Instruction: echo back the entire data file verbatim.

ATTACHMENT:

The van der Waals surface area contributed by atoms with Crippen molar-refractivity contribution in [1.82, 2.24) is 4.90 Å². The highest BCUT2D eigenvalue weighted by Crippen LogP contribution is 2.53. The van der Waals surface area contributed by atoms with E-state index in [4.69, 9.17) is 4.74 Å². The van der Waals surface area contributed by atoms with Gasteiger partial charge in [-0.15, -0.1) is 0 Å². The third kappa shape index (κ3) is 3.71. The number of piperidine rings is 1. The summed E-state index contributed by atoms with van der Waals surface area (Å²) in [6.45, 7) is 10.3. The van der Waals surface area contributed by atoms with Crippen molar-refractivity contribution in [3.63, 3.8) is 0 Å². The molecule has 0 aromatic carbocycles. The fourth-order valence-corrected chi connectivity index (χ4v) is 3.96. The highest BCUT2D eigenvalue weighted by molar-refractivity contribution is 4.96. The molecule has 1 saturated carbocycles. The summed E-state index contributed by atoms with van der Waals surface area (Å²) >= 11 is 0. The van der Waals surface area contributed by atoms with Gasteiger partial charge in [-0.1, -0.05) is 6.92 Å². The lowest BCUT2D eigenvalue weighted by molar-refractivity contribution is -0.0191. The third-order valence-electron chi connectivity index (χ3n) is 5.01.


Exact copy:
The van der Waals surface area contributed by atoms with Crippen molar-refractivity contribution in [1.82, 2.24) is 4.90 Å². The highest BCUT2D eigenvalue weighted by Crippen LogP contribution is 2.53. The van der Waals surface area contributed by atoms with E-state index in [4.69, 9.17) is 4.74 Å². The van der Waals surface area contributed by atoms with Gasteiger partial charge in [-0.15, -0.1) is 0 Å². The third kappa shape index (κ3) is 3.71. The number of piperidine rings is 1. The summed E-state index contributed by atoms with van der Waals surface area (Å²) in [6.45, 7) is 10.3. The van der Waals surface area contributed by atoms with Crippen molar-refractivity contribution in [3.63, 3.8) is 0 Å². The molecule has 0 aromatic carbocycles. The fourth-order valence-corrected chi connectivity index (χ4v) is 3.96. The highest BCUT2D eigenvalue weighted by molar-refractivity contribution is 4.96. The molecule has 1 saturated carbocycles. The summed E-state index contributed by atoms with van der Waals surface area (Å²) >= 11 is 0. The van der Waals surface area contributed by atoms with Gasteiger partial charge in [-0.1, -0.05) is 6.92 Å². The lowest BCUT2D eigenvalue weighted by molar-refractivity contribution is -0.0191. The third-order valence-electron chi connectivity index (χ3n) is 5.01.